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What is the slope of a force vs. distance graph? 
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#1
Dec608, 05:10 PM

PF Gold
P: 287

1. The problem statement, all variables and given/known data
What is represented by the slope of a Force vs. Distance graph? Also, if I had a Force vs. Distance graph and knew my initial velocity was some value, how would I go about finding the velocity at any distance along the way? 2. Relevant equations F=ma W=Fd v=d/t 3. The attempt at a solution I know that the area under the curve of a Force vs. Distance graph represents work (W=Fd). Is the slope of a Force vs. Distance graph *acceleration*? 


#2
Dec608, 06:09 PM

HW Helper
P: 5,343

Consider the units.
Units of Force = Newtons Units of distance = meters So the slope of an F/D plot would be N/m wouldn't it? What do you know that has N/m as its units? Does anything spring to mind?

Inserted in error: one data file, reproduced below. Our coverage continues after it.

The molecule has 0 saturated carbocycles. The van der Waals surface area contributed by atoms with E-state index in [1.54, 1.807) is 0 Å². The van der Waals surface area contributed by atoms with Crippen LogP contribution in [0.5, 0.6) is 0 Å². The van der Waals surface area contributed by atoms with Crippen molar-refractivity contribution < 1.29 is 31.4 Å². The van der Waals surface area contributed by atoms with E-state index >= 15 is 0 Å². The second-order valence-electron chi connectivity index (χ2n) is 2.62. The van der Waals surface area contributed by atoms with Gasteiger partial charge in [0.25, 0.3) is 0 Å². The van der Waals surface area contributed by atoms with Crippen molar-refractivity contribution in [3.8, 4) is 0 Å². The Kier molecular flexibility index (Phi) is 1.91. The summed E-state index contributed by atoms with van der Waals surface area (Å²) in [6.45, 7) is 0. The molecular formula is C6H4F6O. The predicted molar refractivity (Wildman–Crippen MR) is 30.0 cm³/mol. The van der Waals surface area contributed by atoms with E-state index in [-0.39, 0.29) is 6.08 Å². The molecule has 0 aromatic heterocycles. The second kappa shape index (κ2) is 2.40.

#3
Dec708, 12:20 PM

PF Gold
P: 287

N = m∙kg/s²
m = m N/m = kg/s² = surface tension (slope of Force vs. Distance graph) Ok thanks for helping me think. Rise over run... Units of y axis over units of x axis. That makes sense. For the other part of my question, I think I've got it under wraps. To find the velocity at a certain distance of a Force vs. Distance graph, I need to: Calculate area S below the graph. This area is work, because it is equal to S = integral of F(x)dx = integral of d(work) Using conservation of energy I can now find the velocity: S = Work = KE = 1/2 mv² 


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